It's time for hockey! There's no telling what will happen when the Winnipeg Maroons' own star player Guy becomes embroiled in the twisted lives of Meta, a vengeful Chinoise, and her ... See full summary »
Nikolai, a mortician, and Osip, an actor playing Christ in a play, are brothers in love with the same woman. Anna, a state scientist and said woman, is in love with both brothers and ... See full summary »
The scene is a pre-French Revolution Bastille, where various political prisoners are being held: a woman who was raped and impregnated by the king, a police chief who was accused of selling... See full summary »
A father and son ride the rails in their powerful locomotive. Witnessing a crash between two other engines, they rescue the lone survivor, Berenice, and make her a part of their family. All... See full summary »
A short documentary on hair styles that appeal specifically to women of middle age and the middle class. Elements of sociological inquiry merge with Maddin's customary decayed imagery (... See full summary »
The patriarch of a troubled clan dies, but the resentment and yearning of the eldest son conspire to bring the errant father back for periodic visits in an only partially living state. ... See full summary »
Margaret Anne MacLeod,
It's time for hockey! There's no telling what will happen when the Winnipeg Maroons' own star player Guy becomes embroiled in the twisted lives of Meta, a vengeful Chinoise, and her hairdresser/abortionist mother Liliom. Innocent Veronica, caught in the middle, is treated to both services! Meanwhile poor, dithering, cowardly Guy can only stand by and watch. Written by
a film loaded with libido and hyper-consciousness, a hallucination of abortions, murder and hockey
It's not in Guy Maddin to make what Hollywood people would call a "normal" movie. Armed with 8mm cameras, loads of lights, sound effects (if not actual sound equipment), and a mind like a steel Dziga-Vertov trap marinated in Winnipeg and sex and murder, he makes movies the way he damn well pleases to do them, which usually are done like super-kinetic, libido-charged fever dreams that come to represent a kind of consciousness that could be misconstrued as a music video if not for the fact that it's a 1920's silent film about revenge-plotting women and blue hands ala Evil Dead that kill innocent victims while hockey is always a major subject (and, sometimes, with players in full wax museum mold).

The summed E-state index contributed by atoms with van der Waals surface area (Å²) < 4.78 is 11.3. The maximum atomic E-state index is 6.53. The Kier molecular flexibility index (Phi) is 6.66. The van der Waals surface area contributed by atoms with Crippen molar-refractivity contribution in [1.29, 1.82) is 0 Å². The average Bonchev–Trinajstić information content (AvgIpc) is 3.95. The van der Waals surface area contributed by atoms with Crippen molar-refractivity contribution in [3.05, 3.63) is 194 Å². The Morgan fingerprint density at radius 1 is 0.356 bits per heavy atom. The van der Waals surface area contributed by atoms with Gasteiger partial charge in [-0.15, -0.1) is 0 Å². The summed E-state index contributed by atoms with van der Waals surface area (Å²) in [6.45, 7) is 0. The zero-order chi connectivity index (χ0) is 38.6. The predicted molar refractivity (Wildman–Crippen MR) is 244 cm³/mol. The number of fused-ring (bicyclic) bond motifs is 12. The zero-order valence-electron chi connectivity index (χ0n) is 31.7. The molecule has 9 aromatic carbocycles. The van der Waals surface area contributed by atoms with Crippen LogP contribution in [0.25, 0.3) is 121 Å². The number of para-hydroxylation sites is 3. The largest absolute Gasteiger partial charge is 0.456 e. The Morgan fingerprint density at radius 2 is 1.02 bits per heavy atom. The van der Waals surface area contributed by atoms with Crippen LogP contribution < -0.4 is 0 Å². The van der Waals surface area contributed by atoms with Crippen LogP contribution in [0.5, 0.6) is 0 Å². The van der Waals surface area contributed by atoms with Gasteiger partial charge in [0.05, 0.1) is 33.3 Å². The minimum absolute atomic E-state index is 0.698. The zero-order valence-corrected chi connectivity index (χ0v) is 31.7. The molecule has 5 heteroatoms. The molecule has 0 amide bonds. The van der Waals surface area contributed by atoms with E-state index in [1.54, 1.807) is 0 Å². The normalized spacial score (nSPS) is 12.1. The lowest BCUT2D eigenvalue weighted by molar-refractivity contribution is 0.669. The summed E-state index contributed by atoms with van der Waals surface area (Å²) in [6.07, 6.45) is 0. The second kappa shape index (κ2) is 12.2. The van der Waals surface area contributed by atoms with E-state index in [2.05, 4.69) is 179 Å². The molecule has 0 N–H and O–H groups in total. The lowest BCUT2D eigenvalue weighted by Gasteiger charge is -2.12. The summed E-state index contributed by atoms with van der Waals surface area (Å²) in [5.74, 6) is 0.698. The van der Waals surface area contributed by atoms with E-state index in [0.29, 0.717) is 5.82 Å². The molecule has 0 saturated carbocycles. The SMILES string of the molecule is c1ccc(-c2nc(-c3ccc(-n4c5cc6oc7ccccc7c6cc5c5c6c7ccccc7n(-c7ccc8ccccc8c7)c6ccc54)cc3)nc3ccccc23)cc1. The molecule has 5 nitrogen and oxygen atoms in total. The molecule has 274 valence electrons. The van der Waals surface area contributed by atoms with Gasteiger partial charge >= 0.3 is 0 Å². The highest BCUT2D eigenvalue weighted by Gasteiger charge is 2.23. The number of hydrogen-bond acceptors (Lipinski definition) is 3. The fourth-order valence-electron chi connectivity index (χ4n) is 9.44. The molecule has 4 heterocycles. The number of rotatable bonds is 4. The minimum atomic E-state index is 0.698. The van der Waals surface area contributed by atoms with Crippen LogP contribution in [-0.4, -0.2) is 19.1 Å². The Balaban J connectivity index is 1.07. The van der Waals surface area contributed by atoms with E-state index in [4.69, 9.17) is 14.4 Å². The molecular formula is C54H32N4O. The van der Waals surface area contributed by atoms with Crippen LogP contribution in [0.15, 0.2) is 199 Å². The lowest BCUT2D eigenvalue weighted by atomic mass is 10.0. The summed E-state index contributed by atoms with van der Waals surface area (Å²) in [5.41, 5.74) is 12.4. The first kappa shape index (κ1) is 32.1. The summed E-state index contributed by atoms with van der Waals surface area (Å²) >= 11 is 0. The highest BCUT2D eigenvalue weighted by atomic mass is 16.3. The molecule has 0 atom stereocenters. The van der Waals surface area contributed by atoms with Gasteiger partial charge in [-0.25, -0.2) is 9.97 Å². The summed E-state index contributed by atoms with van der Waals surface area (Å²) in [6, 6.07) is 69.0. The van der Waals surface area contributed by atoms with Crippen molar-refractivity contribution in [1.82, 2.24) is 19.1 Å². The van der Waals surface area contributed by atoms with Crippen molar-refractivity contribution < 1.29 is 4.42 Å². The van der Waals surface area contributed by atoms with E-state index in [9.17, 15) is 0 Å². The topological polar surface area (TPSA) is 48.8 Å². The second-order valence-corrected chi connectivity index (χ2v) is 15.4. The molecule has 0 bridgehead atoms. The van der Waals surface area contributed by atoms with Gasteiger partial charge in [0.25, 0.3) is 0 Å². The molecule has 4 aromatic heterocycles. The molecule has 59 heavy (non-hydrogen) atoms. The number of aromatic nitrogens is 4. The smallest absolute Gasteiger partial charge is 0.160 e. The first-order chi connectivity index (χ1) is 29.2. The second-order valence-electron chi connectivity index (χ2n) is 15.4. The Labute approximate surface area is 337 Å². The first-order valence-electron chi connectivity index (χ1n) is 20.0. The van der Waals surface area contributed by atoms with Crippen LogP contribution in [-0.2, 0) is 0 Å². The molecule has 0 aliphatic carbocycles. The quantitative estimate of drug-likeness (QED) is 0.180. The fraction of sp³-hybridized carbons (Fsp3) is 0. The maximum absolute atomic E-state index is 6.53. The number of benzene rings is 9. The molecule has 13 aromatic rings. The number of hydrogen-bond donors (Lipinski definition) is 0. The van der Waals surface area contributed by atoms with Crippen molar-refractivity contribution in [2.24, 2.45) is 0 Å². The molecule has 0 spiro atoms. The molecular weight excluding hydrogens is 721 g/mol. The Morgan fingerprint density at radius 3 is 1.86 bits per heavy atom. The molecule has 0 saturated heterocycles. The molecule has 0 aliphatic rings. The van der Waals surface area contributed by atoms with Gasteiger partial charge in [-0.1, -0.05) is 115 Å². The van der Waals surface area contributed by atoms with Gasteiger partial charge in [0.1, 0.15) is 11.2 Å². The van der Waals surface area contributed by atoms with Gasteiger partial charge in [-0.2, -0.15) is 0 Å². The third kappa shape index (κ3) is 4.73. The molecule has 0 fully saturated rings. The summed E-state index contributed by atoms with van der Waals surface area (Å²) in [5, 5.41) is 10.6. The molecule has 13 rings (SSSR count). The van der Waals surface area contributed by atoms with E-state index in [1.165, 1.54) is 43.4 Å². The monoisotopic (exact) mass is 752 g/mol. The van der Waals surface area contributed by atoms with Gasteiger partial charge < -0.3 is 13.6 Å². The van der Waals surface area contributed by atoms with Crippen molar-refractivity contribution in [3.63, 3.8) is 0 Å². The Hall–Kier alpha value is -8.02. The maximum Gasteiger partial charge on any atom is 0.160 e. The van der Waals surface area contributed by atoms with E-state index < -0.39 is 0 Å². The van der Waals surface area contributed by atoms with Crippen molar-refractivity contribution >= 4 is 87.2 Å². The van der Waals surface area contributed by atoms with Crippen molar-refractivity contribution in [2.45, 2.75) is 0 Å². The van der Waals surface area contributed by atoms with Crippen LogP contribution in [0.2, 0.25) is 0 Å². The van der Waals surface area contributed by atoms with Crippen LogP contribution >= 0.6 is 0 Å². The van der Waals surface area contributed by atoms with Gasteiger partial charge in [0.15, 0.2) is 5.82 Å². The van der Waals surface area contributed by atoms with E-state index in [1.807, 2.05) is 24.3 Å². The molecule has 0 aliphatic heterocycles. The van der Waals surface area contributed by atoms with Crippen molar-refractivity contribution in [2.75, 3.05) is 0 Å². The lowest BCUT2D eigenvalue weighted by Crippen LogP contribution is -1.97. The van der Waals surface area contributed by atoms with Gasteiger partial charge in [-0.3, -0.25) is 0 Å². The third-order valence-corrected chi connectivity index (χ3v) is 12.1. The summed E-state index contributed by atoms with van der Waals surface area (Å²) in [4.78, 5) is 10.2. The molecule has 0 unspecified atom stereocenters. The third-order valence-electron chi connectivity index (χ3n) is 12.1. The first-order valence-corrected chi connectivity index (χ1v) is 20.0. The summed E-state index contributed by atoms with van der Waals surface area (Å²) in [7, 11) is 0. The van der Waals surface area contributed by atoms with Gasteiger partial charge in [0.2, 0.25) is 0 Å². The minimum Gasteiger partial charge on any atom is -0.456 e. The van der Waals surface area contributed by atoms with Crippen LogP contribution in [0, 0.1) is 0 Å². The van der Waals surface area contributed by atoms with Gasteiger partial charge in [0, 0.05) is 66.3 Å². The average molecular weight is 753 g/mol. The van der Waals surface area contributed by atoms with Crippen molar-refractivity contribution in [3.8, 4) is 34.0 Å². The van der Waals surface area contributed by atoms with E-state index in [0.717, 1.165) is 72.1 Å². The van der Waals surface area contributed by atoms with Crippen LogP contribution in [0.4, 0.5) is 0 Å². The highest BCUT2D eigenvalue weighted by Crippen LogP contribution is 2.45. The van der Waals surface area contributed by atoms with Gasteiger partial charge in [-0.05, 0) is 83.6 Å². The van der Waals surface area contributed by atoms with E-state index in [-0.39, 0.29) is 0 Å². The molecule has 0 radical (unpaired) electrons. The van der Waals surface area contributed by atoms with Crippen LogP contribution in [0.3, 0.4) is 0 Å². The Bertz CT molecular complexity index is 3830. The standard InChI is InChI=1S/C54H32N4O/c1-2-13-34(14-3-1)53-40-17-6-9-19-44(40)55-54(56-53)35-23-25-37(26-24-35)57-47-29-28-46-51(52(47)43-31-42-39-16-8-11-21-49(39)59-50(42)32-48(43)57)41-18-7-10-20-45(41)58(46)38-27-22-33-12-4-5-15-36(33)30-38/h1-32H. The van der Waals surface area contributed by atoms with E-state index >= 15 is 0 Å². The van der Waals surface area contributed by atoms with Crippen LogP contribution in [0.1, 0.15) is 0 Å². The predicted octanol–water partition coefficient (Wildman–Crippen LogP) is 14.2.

It might not always make sense- and by this I mean relatively to some of Maddin's best and strangest like Brand Upon the Brain! and The Saddestmusic in the World- but it's never less than boring and always more than enough for the open-minded. And by this I mean open-minded enough to find oneself in the horror-movie world of a hockey player named Guy Maddin (yeah, not the first time and wont be the last the director has a character named by himself), who goes through a psycho-sexual-homicidal journey through a pair of blue hands which belong to a devious girl's father. They aren't actually his hands put on his, however, they're just painted blue. But there's an effect that comes with this: the hands kill ala Evil Dead without Maddin really wanting to. So come a series of events involving wax-painted hockey players who can come to life, an abortionist that works out of a beauty parlor, another woman who cant stand how Maddin waxes her legs, and, yes, plenty of frenetic Canadian Hockey.
That's what it's aboot, so to speak, but there's more, much more, particularly in Maddin's 10-chapter set-up, and featuring Beethoven's 7th among other classical selections (frankly I enjoyed the 7th in Saddest Music more, but this is even crazier, which helps). Everything moves at such a pace and clip you wont know what stops and goes. But Maddin's mind works wonders as a master of his craft and at relaying his own personality and life experiences in the framework of what is essentially a really demented B-movie. It's like with Jodorowsky: he makes movies with his you-know-what as opposed to his head. I wouldn't want it any other way.
3 of 5 people found this review helpful.
Was this review helpful to you?